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Full text of "Medical Jurisprudence And Toxicology"

78

MEDICAL JURISPRUDENCE

(1)   Owing to prevailing ignorance the police as well as the public not
infrequently mistake the bones of animals, especially dogs, pigs and goats,
for those of human beings.    Thus,  a village   chaukidar in the  district of
Lucknow mistook a few bones of a bird lying near a tree in a field for those
of a newly born infant, suspected a case of criminal abortion and sent them
for medical examination.    In a suspected case of murder in the District of
Meerut during the month of September 1921, several bones were picked up
by the police and forwarded to me for expert opinion.   Among these -the
bones of the upper extremity were human while the remaining including
the jaw and skull were animal bones.    In another case a woman identified
the bones removed from a dry well as those of her husband alleged to have
been murdered, but on examination I found them to be those of a pig.   The
knowledge of human as well as comparative anatomy is, therefore, necessary
to find out whether the particular bones are human or not.    The answer is
quite easy when the bones are entire or when the skeleton is sent, but great
caution should be used in giving a definite opinion, when small fragments
of bones are available without any characteristic features, such as tuberosi-
ties, etc.   The precipitin^lgsL^pnducted with antihuman serum and extracts
of such fragments may be employed to find out if they are of human origin.

(2)  The sex may be determined from the distinguishing marks of the
male and female bones.   The determination is more accurate if the adult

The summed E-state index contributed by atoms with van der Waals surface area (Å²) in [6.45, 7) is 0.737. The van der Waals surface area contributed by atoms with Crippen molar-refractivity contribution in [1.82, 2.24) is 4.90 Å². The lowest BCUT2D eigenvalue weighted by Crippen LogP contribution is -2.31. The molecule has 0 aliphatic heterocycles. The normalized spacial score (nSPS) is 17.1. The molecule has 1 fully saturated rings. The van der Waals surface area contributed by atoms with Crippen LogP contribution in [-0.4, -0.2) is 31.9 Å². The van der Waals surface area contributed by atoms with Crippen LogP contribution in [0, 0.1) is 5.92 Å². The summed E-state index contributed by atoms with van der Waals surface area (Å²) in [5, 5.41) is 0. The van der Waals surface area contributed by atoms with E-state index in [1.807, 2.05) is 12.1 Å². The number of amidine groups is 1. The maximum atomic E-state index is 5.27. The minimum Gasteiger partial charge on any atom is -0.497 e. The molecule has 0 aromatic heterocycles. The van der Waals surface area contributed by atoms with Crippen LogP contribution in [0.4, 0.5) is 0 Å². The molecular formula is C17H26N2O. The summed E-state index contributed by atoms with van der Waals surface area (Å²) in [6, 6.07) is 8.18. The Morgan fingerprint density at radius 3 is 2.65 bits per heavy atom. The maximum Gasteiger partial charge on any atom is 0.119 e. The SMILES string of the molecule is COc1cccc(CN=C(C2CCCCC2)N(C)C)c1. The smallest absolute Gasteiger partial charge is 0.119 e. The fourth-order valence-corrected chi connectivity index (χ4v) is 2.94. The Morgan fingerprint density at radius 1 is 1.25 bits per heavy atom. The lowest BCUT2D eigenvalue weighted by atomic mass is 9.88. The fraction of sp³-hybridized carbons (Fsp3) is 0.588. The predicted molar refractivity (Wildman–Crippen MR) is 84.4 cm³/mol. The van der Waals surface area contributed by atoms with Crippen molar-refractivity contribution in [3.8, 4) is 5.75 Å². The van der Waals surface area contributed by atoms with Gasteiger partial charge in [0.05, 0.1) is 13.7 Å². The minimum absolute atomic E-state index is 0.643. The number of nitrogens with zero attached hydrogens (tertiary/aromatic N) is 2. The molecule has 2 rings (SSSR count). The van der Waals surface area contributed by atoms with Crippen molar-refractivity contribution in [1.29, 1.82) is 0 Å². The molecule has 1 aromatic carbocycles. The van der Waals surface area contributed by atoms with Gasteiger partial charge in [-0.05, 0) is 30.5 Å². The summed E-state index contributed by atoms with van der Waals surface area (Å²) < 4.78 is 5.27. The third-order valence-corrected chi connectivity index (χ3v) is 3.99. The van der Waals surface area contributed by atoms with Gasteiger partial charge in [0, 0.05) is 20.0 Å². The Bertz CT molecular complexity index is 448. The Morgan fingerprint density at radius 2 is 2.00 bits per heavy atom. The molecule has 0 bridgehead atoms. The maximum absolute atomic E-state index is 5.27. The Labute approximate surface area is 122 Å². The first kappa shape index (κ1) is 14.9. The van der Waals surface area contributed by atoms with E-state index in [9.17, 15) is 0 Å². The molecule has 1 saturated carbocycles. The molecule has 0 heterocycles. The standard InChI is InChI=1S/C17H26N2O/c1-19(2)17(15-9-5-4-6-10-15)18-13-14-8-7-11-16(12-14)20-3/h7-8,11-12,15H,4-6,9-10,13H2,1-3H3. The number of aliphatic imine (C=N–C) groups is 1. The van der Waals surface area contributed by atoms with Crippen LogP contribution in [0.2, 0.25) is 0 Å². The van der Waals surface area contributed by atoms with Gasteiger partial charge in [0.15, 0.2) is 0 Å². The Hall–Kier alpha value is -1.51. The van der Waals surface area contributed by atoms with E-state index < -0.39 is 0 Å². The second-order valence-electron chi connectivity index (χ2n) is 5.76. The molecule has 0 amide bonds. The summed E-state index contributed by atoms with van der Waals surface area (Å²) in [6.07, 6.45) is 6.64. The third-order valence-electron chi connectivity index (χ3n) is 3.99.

pelvis is forthcoming.

Certain measurements of the limb-bones, especially the humerus, radius,
femur and tibia, are also useful for estimating the sex, and are given below
in a tabulated form as compiled by Khan : 

Bones
		Males
	Females

1.
	Humems
	
	


	Length Vertical diameter of head
	322    mm. 48    mm.
	290    mm. 40.5 mm.


	Bicondylar width
	60    mm.
	57.5 mm.

2.
	Radius
	
	


	Length Vertical diameter of head
	242      mm. 22.5 mm.
	201.2 mm. 21.5 Tn-m.

3.
	Femur
	
	


	Length Vertical diameter of head
	439    mm. 48    mm.
	412    mm. 41    mm.


	Bicondylar width
	79.5 mm.
	70.5 mm.

4.
	Tibia
	
	


	Length Bicondylar width
	370    mm. 75    mm.
	358    mm. 65.8 mm.

(3)  The bones sent for examination should be assorted according to the
side to which they belonged and then it should be noted if there were bones
of one kind more than necessary as required for one individual, or if there
were bones of the same kind more than necessary on the same side.

(4)  To estimate the height of an individual an inch or an inch-and-a-half
for the soft parts should be added to the length of the entire skeleton, if it
is available.   As a general rule the stature of an individual is approximately
the length measured from the tip of the middle finger to the tip of its opposite
fellow, when the arms are extended fully in a horizontal position, but this
is not always the case.   If only one arm is sent for examination, the height
can be fairly ascertained by multiplying its length by two and adding twelve
inches for the clavicles, and one-and-a-half inches representing the width of